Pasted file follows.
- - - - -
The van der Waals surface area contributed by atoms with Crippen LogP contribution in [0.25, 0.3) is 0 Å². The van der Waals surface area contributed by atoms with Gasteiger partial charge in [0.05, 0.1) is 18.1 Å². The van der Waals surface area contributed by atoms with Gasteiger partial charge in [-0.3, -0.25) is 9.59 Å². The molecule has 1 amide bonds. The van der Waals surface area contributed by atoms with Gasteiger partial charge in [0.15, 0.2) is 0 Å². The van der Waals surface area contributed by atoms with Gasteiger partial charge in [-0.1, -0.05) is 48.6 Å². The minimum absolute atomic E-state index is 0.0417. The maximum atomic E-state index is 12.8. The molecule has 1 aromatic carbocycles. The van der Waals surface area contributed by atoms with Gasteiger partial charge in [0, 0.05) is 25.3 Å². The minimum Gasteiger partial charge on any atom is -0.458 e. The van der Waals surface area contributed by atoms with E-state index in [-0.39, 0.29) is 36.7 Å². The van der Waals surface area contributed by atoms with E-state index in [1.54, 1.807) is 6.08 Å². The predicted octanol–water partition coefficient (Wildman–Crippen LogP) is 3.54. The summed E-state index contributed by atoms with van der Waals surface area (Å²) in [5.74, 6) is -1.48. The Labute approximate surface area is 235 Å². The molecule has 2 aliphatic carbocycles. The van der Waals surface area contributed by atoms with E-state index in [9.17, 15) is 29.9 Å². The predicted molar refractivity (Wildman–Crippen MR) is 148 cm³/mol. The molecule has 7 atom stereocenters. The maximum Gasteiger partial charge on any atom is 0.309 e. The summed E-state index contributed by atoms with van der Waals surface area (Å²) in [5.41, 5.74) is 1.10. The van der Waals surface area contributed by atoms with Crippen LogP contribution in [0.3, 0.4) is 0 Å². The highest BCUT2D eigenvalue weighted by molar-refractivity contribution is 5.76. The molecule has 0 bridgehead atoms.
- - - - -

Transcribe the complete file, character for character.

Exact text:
The van der Waals surface area contributed by atoms with Crippen LogP contribution in [0.25, 0.3) is 0 Å². The van der Waals surface area contributed by atoms with Gasteiger partial charge in [0.05, 0.1) is 18.1 Å². The van der Waals surface area contributed by atoms with Gasteiger partial charge in [-0.3, -0.25) is 9.59 Å². The molecule has 1 amide bonds. The van der Waals surface area contributed by atoms with Gasteiger partial charge in [0.15, 0.2) is 0 Å². The van der Waals surface area contributed by atoms with Gasteiger partial charge in [-0.1, -0.05) is 48.6 Å². The minimum absolute atomic E-state index is 0.0417. The maximum atomic E-state index is 12.8. The molecule has 1 aromatic carbocycles. The van der Waals surface area contributed by atoms with Gasteiger partial charge in [0, 0.05) is 25.3 Å². The minimum Gasteiger partial charge on any atom is -0.458 e. The van der Waals surface area contributed by atoms with E-state index in [-0.39, 0.29) is 36.7 Å². The van der Waals surface area contributed by atoms with E-state index in [1.54, 1.807) is 6.08 Å². The predicted octanol–water partition coefficient (Wildman–Crippen LogP) is 3.54. The summed E-state index contributed by atoms with van der Waals surface area (Å²) in [5.74, 6) is -1.48. The Labute approximate surface area is 235 Å². The molecule has 2 aliphatic carbocycles. The van der Waals surface area contributed by atoms with E-state index in [9.17, 15) is 29.9 Å². The predicted molar refractivity (Wildman–Crippen MR) is 148 cm³/mol. The molecule has 7 atom stereocenters. The maximum Gasteiger partial charge on any atom is 0.309 e. The summed E-state index contributed by atoms with van der Waals surface area (Å²) in [5.41, 5.74) is 1.10. The van der Waals surface area contributed by atoms with Crippen LogP contribution in [0.3, 0.4) is 0 Å². The highest BCUT2D eigenvalue weighted by molar-refractivity contribution is 5.76. The molecule has 0 bridgehead atoms.